3. Parity. The technology of our industry is always looking to be the better mousetrap. We proactively monitor our customer needs and routinely update our technology and training deliverables accordingly.

A good example of this is the recent industry acceptance of the checkra1n exploit. Oxygen Forensic® Detective was right in the mix with 12.2, and the OFD Boot Camp simultaneously integrated checkra1n education and lab work in the Oxygen Forensic® Boot Camp course.

What has been the most significant thing you learned over the past year at Oxygen?

“Same, but different.”

We exist in a niche industry – mobile-forensics. An industry that is susceptible to many of the same challenges of its digital-forensics predecessor. Who was using the phone at the time of the crime? How do we properly obtain device data? How do we protect the integrity of that data? How do we innovate? Just about the time you think you have something figured out, the learning curve jumps up at you again…

It’s nothing specific about Oxygen Forensics that drives my answer, but the overall methodology and focus with which the company approaches our industry challenges.

Same challenges… but different (and better) approaches.

What do you like best about working for Oxygen?

Is it fair to repeat everything to this point?

Finally, tell us a little more about yourself personally. What do you enjoy doing in your spare time?

It’s a short list ???? The weather is warming, soon I’ll be able to cut the grass!

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File timestamps are used by forensics practitioners as a fundamental artifact. For example, the creation of user files can show traces of user activity, while system files, like configuration and log files, typically reveal when a program was run. 

Despite timestamps being ubiquitous, the understanding of their exact meaning is mostly overlooked in favor of fully-automated, correlation-based approaches. Existing work for practitioners aims at understanding Windows and is not directly applicable to Unix-like systems.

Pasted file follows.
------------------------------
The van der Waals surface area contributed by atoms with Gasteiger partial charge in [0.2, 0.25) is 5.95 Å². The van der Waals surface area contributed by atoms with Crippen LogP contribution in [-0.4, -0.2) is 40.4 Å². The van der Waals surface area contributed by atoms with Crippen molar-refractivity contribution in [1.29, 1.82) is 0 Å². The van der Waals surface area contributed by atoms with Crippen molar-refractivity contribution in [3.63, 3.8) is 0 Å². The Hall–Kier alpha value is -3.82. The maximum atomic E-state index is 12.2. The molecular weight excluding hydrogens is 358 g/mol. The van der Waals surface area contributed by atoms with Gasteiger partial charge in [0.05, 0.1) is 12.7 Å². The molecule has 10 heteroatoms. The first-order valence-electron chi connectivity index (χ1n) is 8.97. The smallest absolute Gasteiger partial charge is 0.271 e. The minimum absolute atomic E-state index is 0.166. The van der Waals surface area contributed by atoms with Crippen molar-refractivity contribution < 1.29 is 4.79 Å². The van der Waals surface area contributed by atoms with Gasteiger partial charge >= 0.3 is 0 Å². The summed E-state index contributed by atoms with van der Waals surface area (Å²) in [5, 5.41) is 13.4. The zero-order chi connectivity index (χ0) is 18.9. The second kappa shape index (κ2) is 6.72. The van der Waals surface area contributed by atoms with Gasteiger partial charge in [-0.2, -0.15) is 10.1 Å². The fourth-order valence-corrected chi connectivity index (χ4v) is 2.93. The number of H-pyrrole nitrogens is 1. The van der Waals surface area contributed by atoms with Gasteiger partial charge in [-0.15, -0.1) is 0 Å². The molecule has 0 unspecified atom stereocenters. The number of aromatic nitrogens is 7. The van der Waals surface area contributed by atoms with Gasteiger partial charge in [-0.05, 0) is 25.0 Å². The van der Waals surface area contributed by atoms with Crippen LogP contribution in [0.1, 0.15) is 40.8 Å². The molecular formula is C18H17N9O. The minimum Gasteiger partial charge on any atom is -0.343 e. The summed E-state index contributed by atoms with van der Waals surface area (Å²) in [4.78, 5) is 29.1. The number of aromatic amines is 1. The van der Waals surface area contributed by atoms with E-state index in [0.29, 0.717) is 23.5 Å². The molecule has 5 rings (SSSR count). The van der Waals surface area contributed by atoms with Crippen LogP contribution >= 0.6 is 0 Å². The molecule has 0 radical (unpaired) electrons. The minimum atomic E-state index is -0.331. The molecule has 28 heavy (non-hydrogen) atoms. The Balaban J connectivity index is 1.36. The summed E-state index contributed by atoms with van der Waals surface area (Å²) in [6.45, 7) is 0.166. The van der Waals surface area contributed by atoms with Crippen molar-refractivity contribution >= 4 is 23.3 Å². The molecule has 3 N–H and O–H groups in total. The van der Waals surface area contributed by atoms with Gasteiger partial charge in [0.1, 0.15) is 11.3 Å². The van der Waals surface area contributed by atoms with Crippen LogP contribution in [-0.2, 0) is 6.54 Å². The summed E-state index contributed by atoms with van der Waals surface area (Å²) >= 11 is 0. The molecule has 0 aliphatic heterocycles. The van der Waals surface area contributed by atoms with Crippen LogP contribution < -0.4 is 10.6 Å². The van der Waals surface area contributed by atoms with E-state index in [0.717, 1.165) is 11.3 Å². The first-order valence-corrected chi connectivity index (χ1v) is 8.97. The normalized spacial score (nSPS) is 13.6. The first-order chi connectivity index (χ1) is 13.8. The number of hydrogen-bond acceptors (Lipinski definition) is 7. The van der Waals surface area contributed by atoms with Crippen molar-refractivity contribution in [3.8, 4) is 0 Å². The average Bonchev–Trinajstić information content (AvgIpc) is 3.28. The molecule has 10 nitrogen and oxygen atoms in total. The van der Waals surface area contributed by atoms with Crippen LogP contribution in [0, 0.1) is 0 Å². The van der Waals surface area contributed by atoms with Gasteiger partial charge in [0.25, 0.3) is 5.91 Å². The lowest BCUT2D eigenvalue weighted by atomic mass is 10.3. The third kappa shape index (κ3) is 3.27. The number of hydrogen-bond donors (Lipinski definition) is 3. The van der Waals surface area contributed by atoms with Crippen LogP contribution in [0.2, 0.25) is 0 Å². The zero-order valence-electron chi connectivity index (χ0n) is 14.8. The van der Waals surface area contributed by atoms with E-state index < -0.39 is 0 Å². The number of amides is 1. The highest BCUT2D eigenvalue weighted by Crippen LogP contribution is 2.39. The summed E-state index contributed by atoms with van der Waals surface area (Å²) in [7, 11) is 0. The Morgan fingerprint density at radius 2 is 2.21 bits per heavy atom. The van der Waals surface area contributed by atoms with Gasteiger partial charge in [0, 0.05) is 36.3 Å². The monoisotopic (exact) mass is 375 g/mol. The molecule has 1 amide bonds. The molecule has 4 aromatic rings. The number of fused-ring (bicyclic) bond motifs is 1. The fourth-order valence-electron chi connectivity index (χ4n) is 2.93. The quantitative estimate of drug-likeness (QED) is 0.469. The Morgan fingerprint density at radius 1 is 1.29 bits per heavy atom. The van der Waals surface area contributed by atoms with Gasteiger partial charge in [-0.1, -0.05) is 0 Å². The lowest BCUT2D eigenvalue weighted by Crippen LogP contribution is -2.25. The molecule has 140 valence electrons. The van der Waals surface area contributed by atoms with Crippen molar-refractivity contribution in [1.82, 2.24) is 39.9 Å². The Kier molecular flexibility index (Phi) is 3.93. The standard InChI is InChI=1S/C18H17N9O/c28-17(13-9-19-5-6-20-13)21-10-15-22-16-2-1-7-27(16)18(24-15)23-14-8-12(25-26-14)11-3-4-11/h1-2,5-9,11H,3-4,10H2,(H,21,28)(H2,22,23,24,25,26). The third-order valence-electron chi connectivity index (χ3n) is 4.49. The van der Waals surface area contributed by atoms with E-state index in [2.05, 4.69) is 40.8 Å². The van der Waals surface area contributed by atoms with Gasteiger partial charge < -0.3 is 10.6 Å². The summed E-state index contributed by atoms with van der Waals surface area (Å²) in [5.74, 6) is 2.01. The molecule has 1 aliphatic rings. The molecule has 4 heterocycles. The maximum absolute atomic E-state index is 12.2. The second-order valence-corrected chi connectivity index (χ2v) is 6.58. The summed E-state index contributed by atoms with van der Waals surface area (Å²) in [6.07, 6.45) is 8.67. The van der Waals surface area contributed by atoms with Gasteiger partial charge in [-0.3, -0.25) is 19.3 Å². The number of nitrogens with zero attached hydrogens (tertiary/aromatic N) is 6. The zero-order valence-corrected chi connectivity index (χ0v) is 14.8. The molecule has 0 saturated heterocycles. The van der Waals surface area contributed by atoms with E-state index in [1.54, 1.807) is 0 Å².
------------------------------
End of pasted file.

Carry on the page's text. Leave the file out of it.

In this paper, we review how each layer of the software stack (kernel, file system, libraries, application) influences MACB timestamps on Unix systems such as Linux, OpenBSD, FreeBSD and macOS.

We examine how POSIX specifies the timestamp behavior and propose a framework for automatically profiling OS kernels, user mode libraries and applications, including compliance checks against POSIX.

Our implementation covers four different operating systems, the GIO and Qt library, as well as several user mode applications and is released as open-source.

Based on 187 compliance tests and automated profiling covering common file operations, we found multiple unexpected and non-compliant behaviors, both on common operations and in edge cases.

Furthermore, we provide tables summarizing timestamp behavior aimed to be used by practitioners as a quick-reference.

Learn more: https://dfrws.org/presentation/a-systematic-approach-to-understanding-macb-timestamps-on-unixlike-systems/

File timestamps are used by forensics practitioners as a fundamental artifact. For example, the creation of user files can show traces of user activity, while system files, like configuration and log files, typically reveal when a program was run.

Despite timestamps being ubiquitous, the understanding of their exact meaning is mostly overlooked in favor of fully-automated, correlation-based approaches. Existing work for practitioners aims at understanding Windows and is not directly applicable to Unix-like systems.

In this paper, we review how each layer of the software stack (kernel, file system, libraries, application) influences MACB timestamps on Unix systems such as Linux, OpenBSD, FreeBSD and macOS.

We examine how POSIX specifies the timestamp behavior and propose a framework for automatically profiling OS kernels, user mode libraries and applications, including compliance checks against POSIX.

Our implementation covers four different operating systems, the GIO and Qt library, as well as several user mode applications and is released as open-source.

Based on 187 compliance tests and automated profiling covering common file operations, we found multiple unexpected and non-compliant behaviors, both on common operations and in edge cases.

Furthermore, we provide tables summarizing timestamp behavior aimed to be used by practitioners as a quick-reference.

Learn more: https://dfrws.org/presentation/a-systematic-approach-to-understanding-macb-timestamps-on-unixlike-systems/

YouTube Video UCQajlJPesqmyWJDN52AZI4Q_i0zd7HtluzY

A Systematic Approach to Understanding MACB Timestamps on Unixlike Systems

Forensic Focus 21st June 2022 5:00 am